Naja annulifera PETERS, 1854
Can you confirm these amateur observations of Naja annulifera?
|Higher Taxa||Elapidae, Colubroidea, Alethinophidia, Serpentes, Squamata (snakes)|
|Common Names||Snouted Cobra, Banded Cobra|
|Synonym||Naja haje var. annulifera PETERS 1854: 624|
Naia haie — BOULENGER 1887: 179 (part)
Naia haie — BOULENGER 1896: 374 (part)
Naja nigricollis — CURTIS 1911: pl. xvi (not REINHARDT)
Naja haje haje — BOGERT 1943: 288 & 64 (part) (not LINNAEUS)
Naja haje annulifera — AUERBACH 1987: 196
Naja haje annulifera — WELCH 1994: 91
Naja haje annulifera — BOYCOTT 1992
Naja annulifera — BROADLEY 1995
Naja (Uraeus) annulifera — WALLACH et al. 2009
Uraeus annuliferus — WALLACH et al. 2014: 762
Naja annulifera — BATES et al. 2014: 403
|Distribution||Zambia (Gwembe valley = middle Zambezi), S Malawi,|
Zimbabwe, C/S Mozambique (on the coast not known north of Quelimane - Kelly 1991), E Botswana, NE South Africa, Swaziland.
Type locality: “Tette” [Mozambique]
|Types||Holotype: ZMB 2813 (Naja haje var. annulifera PETERS 1854)|
Holotype: ZMB 2820 (unlocated) [Naja haje var. viridis PETERS 1873]
Naja annulifera anchietae BOCAGE 1879 has been elevated to species status by BROADLEY & WÜSTER (24):
Colouration.—Juveniles are yellow or greenish yellow above, usually with dark scale margins that may form irregular transverse lines, there is usually a broad black band encircling the neck; yellow below. Adults gradually darken to grey-brown or black, sometimes with lighter mottling or scattered white spots, but a few remain yellow or orange, the dark band on the back of the neck fades out. The venter is usually yellow, heavily blotched with dark brown, and the throat band, covering ca. ventrals 12- 2, becomes purple-brown, but is often obscured by general darkening posteriorly, becoming uniform blue-black on the tail.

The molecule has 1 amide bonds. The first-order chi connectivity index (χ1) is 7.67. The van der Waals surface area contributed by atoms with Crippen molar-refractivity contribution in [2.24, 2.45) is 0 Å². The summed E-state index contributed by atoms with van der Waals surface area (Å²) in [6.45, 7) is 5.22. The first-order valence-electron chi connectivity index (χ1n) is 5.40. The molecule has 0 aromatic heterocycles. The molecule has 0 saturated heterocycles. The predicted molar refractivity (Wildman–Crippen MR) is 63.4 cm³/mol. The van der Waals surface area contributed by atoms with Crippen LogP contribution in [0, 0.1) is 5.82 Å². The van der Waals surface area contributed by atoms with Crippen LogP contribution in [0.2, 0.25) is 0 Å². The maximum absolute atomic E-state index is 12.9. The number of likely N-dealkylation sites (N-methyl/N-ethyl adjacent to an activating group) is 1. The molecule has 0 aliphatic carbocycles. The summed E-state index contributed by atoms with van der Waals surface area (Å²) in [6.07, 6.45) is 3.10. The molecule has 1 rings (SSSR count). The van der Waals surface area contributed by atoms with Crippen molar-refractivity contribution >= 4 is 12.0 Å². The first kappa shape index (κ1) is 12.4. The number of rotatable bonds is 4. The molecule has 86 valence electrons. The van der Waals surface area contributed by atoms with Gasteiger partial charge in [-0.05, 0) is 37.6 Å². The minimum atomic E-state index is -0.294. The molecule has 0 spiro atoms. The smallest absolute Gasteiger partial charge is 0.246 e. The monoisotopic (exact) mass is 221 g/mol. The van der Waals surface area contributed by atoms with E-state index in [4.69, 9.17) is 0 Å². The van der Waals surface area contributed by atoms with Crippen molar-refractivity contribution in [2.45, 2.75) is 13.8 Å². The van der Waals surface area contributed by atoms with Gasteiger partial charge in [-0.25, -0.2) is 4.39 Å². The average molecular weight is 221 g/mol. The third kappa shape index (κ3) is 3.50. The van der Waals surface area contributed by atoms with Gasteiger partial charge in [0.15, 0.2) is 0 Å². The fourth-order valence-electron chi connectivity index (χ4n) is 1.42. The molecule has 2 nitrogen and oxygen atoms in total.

A banded phase occurs throughout the range of the species, the banding is hardly discernable in hatchlings, but by the time a snake attains a length of 6 mm, it is black with seven to nine yellow bands on the body and one or two on the tail. The light bands are usually about half the width of the dark ones and may be divided by a narrow black transverse line. The yellow bands may encircle the body, but are frequently mottled with black ventrally. A few specimens have a single yellow band on the neck and several more caudad. One skin examined (from Mutare) had a series of yellow dorsal blotches instead of bands. One Bulawayo cobra had the broad bands golden-brown instead of black. This banded phase has been recorded in 27% of males and 18% of females
|Etymology||Named after the diminutive form (“annul-”) of Latin “anus” = ring and the verb “fero, ferre” = carry.|
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